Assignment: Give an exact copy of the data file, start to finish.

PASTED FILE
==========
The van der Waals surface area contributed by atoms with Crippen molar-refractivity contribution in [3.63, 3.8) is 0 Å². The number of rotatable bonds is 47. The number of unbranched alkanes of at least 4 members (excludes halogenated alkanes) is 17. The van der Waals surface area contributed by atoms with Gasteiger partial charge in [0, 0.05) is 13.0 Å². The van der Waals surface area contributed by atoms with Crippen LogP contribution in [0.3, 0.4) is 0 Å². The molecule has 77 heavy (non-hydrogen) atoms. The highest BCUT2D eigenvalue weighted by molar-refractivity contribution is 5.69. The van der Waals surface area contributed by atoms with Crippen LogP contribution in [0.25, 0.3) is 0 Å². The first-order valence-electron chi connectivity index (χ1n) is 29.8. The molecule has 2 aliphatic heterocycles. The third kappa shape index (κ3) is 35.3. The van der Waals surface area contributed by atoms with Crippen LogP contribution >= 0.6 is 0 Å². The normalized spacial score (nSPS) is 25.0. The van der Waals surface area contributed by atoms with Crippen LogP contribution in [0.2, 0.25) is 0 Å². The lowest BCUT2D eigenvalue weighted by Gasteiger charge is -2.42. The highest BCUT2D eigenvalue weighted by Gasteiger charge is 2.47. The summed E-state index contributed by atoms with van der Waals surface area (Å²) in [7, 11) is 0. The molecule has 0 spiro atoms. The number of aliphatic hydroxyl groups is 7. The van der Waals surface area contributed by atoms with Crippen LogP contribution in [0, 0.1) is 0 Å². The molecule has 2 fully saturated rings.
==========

The van der Waals surface area contributed by atoms with Crippen molar-refractivity contribution in [3.63, 3.8) is 0 Å². The number of rotatable bonds is 47. The number of unbranched alkanes of at least 4 members (excludes halogenated alkanes) is 17. The van der Waals surface area contributed by atoms with Gasteiger partial charge in [0, 0.05) is 13.0 Å². The van der Waals surface area contributed by atoms with Crippen LogP contribution in [0.3, 0.4) is 0 Å². The molecule has 77 heavy (non-hydrogen) atoms. The highest BCUT2D eigenvalue weighted by molar-refractivity contribution is 5.69. The van der Waals surface area contributed by atoms with Crippen LogP contribution in [0.25, 0.3) is 0 Å². The first-order valence-electron chi connectivity index (χ1n) is 29.8. The molecule has 2 aliphatic heterocycles. The third kappa shape index (κ3) is 35.3. The van der Waals surface area contributed by atoms with Crippen LogP contribution >= 0.6 is 0 Å². The normalized spacial score (nSPS) is 25.0. The van der Waals surface area contributed by atoms with Crippen LogP contribution in [0.2, 0.25) is 0 Å². The lowest BCUT2D eigenvalue weighted by Gasteiger charge is -2.42. The highest BCUT2D eigenvalue weighted by Gasteiger charge is 2.47. The summed E-state index contributed by atoms with van der Waals surface area (Å²) in [7, 11) is 0. The molecule has 0 spiro atoms. The number of aliphatic hydroxyl groups is 7. The van der Waals surface area contributed by atoms with Crippen LogP contribution in [0, 0.1) is 0 Å². The molecule has 2 fully saturated rings.